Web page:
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NAVAIR: P-8A Poseidon Ready for Deployment

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P-8A Poseidon, operated by Patrol Squadron (VP-16) in February, 2013. US Navy Photo

P-8A Poseidon, operated by Patrol Squadron (VP-16) in February, 2013. US Navy Photo

The Navy’s next-generation manned maritime information, surveillance and reconnaissance has been certified to enter regular service, according to a Naval Air Systems Command statement issued late Monday.

The P-8A Poseidon passed an Initial Operational Test and Evaluation that found the aircraft, “operationally effective, operationally suitable and ready for fleet introduction.”

“We are proud to add the P-8 to the Navy’s weapons inventory and the deployment cycle later this year,” said Capt. Scott Dillon, Maritime Patrol and Reconnaissance Aircraft Program Office (PMA-290) program manager in a NAVAIR statement.

Six Poseidons assigned to Patrol Squadron Sixteen (VP-16) “War Eagles” are planned to deploy to Kadena Air Base, Okinawa, Japan in December.

Based on the Boeing 737 airframe, the P-8 is slated to replace the P-3 Orions the navy currently uses for the ISR role. The Navy plans to buy 117 of the aircraft.

In addition to the surveillance role, the P-8 is an armed platform capable of firing missiles and deploying torpedoes.

On June 24, a P-8 successfully fired a Harpoon AGM-84D Block IC anti-ship missile in a test, according to NAVAIR.

A Harpoon AGM-84D Block IC missile, which was released from a P-8A Poseidon (not visible), directly hits a Low Cost Modular Target (LCMT)at the Point Mugu Sea Test Range in California June 24. Bottom photo: A LCMT at the Point Mugu Sea Test Range is shown after the Harpoon successfully strikes it. US Navy Photo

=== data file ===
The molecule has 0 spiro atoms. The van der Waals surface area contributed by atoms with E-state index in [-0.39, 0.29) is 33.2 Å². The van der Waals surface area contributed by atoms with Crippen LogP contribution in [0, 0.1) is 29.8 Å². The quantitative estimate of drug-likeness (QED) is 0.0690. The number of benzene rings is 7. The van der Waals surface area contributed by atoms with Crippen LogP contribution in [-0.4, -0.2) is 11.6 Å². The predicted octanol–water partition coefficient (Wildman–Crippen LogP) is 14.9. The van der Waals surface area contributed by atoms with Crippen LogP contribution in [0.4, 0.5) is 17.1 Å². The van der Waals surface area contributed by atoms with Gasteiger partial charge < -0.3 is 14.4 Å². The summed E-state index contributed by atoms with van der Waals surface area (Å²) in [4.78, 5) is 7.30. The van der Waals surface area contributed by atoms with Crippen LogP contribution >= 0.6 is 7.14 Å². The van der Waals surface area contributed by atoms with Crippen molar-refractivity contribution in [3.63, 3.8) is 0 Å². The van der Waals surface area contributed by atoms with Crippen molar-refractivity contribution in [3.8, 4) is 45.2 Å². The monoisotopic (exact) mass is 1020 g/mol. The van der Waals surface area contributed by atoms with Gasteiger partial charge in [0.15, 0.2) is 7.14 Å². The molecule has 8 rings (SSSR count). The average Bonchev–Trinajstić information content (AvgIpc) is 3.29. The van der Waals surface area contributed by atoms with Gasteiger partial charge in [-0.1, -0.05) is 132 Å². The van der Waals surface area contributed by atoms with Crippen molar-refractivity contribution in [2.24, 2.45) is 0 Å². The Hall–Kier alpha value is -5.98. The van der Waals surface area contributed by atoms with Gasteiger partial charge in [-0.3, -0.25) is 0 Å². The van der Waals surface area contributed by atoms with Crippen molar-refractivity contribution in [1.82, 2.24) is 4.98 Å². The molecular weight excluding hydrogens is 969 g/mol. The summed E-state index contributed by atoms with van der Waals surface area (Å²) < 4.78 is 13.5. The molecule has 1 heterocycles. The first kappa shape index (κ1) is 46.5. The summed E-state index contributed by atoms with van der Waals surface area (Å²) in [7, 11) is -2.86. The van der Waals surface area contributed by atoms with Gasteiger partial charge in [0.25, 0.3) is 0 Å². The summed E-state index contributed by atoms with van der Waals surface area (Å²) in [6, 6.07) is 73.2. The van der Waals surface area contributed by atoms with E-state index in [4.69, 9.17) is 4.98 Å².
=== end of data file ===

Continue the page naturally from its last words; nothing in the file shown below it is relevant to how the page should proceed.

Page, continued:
A Harpoon AGM-84D Block IC missile, which was released from a P-8A Poseidon (not visible), directly hits a Low Cost Modular Target (LCMT)at the Point Mugu Sea Test Range in California June 24. Bottom photo: A LCMT at the Point Mugu Sea Test Range is shown after the Harpoon successfully strikes it. US Navy Photo

Categories: Aviation, Budget Industry, News & Analysis, U.S. Navy
Sam LaGrone

About Sam LaGrone

Sam LaGrone is the USNI Online Editor at the U.S. Naval Institute.
He was formerly the U.S. Maritime Correspondent for the Washington D.C. bureau of Jane’s Defence Weekly and Jane’s Navy International. In his role he covered legislation, acquisition and operations for the Sea Services and spent time underway with the U.S. Navy, U.S. Marine Corps and the Canadian Navy.
Sam is a 2003 graduate of Virginia Military Institute.

  • bkhuna

    The P-8 looks like a great platform as a FLATUS short to intermediate range ski-slop and fundraising delivery craft.

  • vincedc

    Nothing like replacing a 60 year old airframe design with a 40 year old airframe design

    • des111168

      Good joke (honestly, I LOL’d), but look at the competing designs during the original P-7 competition. They were ALL airframes that would be considered “old” by now. Lockheed had an updated Orion design, McDonnell-Douglas had an MD-80 airframe with propfans, and Boeing proposed a 757 variant. The 737 design has stretched and evolved enough to make the 757 option obsolete. No one was ever considering a brand new airframe design. Whatever was picked was going to be an off-the-shelf airframe. Even Lockheed, when they were looking at flying boat alternatives again, used the C-130 as the design base.

    • bigcreek2

      Lockheed did not show up to sell a MMA plane, Boeing greased enough palms to convince the Navy this was the way to go, now after the Royal AirForce has rid themselves of the Nimrod, what does Lockeed propose? Sell the SeaHurc C130 to the Brits. It will be interesting to see how the P8 performs long term,,,